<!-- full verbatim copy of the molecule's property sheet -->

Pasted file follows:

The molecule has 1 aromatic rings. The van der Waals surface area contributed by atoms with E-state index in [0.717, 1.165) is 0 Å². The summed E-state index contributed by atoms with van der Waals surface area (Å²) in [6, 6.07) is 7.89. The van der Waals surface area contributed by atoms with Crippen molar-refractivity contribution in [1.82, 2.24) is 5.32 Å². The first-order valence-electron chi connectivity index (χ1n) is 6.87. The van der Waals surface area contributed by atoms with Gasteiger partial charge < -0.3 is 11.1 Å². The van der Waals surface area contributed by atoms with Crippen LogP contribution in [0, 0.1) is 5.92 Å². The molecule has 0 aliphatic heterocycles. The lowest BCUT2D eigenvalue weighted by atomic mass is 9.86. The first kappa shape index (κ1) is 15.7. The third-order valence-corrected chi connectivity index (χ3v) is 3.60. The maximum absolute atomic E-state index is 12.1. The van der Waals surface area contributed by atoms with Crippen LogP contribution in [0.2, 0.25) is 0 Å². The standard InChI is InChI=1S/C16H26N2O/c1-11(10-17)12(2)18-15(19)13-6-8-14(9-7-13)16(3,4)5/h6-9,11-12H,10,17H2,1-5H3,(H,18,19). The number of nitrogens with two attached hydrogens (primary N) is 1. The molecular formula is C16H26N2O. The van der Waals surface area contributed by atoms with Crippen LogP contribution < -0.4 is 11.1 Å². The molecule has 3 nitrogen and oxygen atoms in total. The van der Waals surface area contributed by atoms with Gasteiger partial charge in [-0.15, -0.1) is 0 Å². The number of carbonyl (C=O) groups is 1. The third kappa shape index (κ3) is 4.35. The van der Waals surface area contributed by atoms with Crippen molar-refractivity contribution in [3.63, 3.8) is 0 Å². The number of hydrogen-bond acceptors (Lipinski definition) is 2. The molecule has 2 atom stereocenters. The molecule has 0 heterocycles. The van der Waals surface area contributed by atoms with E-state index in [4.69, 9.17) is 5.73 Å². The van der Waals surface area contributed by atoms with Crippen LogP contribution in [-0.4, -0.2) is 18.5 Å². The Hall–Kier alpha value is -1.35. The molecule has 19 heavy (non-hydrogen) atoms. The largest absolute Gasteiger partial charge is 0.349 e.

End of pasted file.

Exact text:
The molecule has 1 aromatic rings. The van der Waals surface area contributed by atoms with E-state index in [0.717, 1.165) is 0 Å². The summed E-state index contributed by atoms with van der Waals surface area (Å²) in [6, 6.07) is 7.89. The van der Waals surface area contributed by atoms with Crippen molar-refractivity contribution in [1.82, 2.24) is 5.32 Å². The first-order valence-electron chi connectivity index (χ1n) is 6.87. The van der Waals surface area contributed by atoms with Gasteiger partial charge < -0.3 is 11.1 Å². The van der Waals surface area contributed by atoms with Crippen LogP contribution in [0, 0.1) is 5.92 Å². The molecule has 0 aliphatic heterocycles. The lowest BCUT2D eigenvalue weighted by atomic mass is 9.86. The first kappa shape index (κ1) is 15.7. The third-order valence-corrected chi connectivity index (χ3v) is 3.60. The maximum absolute atomic E-state index is 12.1. The van der Waals surface area contributed by atoms with Crippen LogP contribution in [0.2, 0.25) is 0 Å². The standard InChI is InChI=1S/C16H26N2O/c1-11(10-17)12(2)18-15(19)13-6-8-14(9-7-13)16(3,4)5/h6-9,11-12H,10,17H2,1-5H3,(H,18,19). The number of nitrogens with two attached hydrogens (primary N) is 1. The molecular formula is C16H26N2O. The van der Waals surface area contributed by atoms with Crippen LogP contribution < -0.4 is 11.1 Å². The molecule has 3 nitrogen and oxygen atoms in total. The van der Waals surface area contributed by atoms with Gasteiger partial charge in [-0.15, -0.1) is 0 Å². The number of carbonyl (C=O) groups is 1. The third kappa shape index (κ3) is 4.35. The van der Waals surface area contributed by atoms with Crippen molar-refractivity contribution in [3.63, 3.8) is 0 Å². The number of hydrogen-bond acceptors (Lipinski definition) is 2. The molecule has 2 atom stereocenters. The molecule has 0 heterocycles. The van der Waals surface area contributed by atoms with E-state index in [4.69, 9.17) is 5.73 Å². The van der Waals surface area contributed by atoms with Crippen LogP contribution in [-0.4, -0.2) is 18.5 Å². The Hall–Kier alpha value is -1.35. The molecule has 19 heavy (non-hydrogen) atoms. The largest absolute Gasteiger partial charge is 0.349 e.